# Where Is My Bag?

### Context

"So far I have emphasized only one aspect of Bayesian networks—namely, the diagram and its arrows that preferably point from cause to effect. Indeed, the diagram is like the engine of the Bayesian network. But like any engine, a Bayesian network runs on fuel. The fuel is called a conditional probability table [...]

Let’s look at a concrete example, suggested by Stefan Conrady and Lionel Jouffe of BayesiaLab, Inc. It’s a scenario familiar to all travelers: we can call it “Where Is My Bag?” Suppose you’ve just landed in Zanzibar after making a tight connection in Aachen, and you’re waiting for your suitcase to appear on the carousel. Other passengers have started to get their bags, but you keep waiting… and waiting… and waiting. What are the chances that your suitcase did not actually make the connection from Aachen to Zanzibar? The answer depends, of course, on how long you have been waiting. If the bags have just started to show up on the carousel, perhaps you should be patient and wait a little bit longer. If you’ve been waiting a long time, then things are looking bad."

### The Problem Domain as a Bayesian Network

- You can find the original and complete description of this example in Chapter 4 of our book, Bayesian Network & BayesiaLab.
- We encoded the problem domain as a Bayesian network in XBL format, which you can download here:

BoW_Bag.xbl (opens in a new tab)

- The Conditional Probability Table shown below is associated with the node Bag on Carousel and encodes our assumptions regarding the delivery of bags at the airport.

### What does this table mean?

"This table, though large, should be easy to understand. The first eleven rows say that if your bag didn’t make it onto the plane (bag on plane = false) then, no matter how much time has elapsed, it won’t be on the carousel (carousel = false). That is, P(carousel = false | bag on plane = false) is 100 percent. That is the meaning of the 100s in the first eleven rows. The other eleven rows say that the bags are unloaded from the plane at a steady rate. If your bag is indeed on the plane, there is a 10 percent probability it will be unloaded in the first minute, a 10 percent probability in the second minute, and so forth. For example, after 5 minutes there is a 50 percent probability it has been unloaded, so we see a 50 for P(carousel = true | bag on plane = true, time = 5). After ten minutes, all the bags have been unloaded, so P(carousel = true | bag on plane = true, time = 10) is 100 percent. Thus we see a 100 in the last entry of the table." (Pearl, p. 119)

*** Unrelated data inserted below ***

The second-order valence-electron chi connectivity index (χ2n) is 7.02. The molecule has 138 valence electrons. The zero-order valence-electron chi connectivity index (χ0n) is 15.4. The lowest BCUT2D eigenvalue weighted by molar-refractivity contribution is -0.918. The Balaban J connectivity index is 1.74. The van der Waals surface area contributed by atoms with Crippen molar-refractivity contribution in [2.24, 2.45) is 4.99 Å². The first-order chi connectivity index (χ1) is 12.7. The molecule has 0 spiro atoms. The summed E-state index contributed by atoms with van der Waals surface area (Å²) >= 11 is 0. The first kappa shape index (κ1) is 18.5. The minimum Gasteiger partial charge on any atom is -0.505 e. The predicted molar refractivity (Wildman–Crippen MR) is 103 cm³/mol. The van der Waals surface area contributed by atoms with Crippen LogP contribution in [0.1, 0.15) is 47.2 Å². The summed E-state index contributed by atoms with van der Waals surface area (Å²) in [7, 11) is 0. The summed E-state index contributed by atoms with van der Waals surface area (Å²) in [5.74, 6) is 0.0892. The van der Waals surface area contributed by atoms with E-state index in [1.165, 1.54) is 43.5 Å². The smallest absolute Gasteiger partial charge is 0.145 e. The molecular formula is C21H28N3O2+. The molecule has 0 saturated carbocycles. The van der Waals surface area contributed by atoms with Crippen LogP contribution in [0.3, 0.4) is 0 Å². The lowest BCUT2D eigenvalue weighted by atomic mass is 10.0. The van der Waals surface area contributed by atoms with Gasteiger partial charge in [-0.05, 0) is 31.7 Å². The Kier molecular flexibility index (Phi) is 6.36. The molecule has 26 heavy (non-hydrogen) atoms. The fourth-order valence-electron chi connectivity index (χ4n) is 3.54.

### The Curve of Abandoning Hope

"The most interesting thing to do with this Bayesian network, as with most Bayesian networks, is to solve the inverse-probability problem: if x minutes have passed and I still haven’t gotten my bag, what is the probability that it was on the plane? Bayes’s rule automates this computation and reveals an interesting pattern. After one minute, there is still a 47 percent chance that it was on the plane. (Remember that our prior assumption was a 50 percent probability.) After five minutes, the probability drops to 33 percent. After ten minutes, of course, it drops to zero." (Pearl, p. 119)

### Querying the Bayesian Network

- You can experiment with this model in our WebSimulator: https://simulator.bayesialab.com/#!simulator/470237376209 (opens in a new tab) and see how the probabilities evolve as a function of time.

- In BayesiaLab, you can automatically generate and plot the "Curve of Abandoning Hope."
- First, you need to define Bag on Plane as your Target Node.
- Then set Bag on Carousel=False as Hard Evidence.
- Finally, select
`Menu > Analysis > Visual > Target > Target's Posterior > Histogram`

. - The x-axis represents Elapsed Time, the y-axis the posterior probability of Bag on Plane=True given Bag on Carousel=False and Elapsed Time.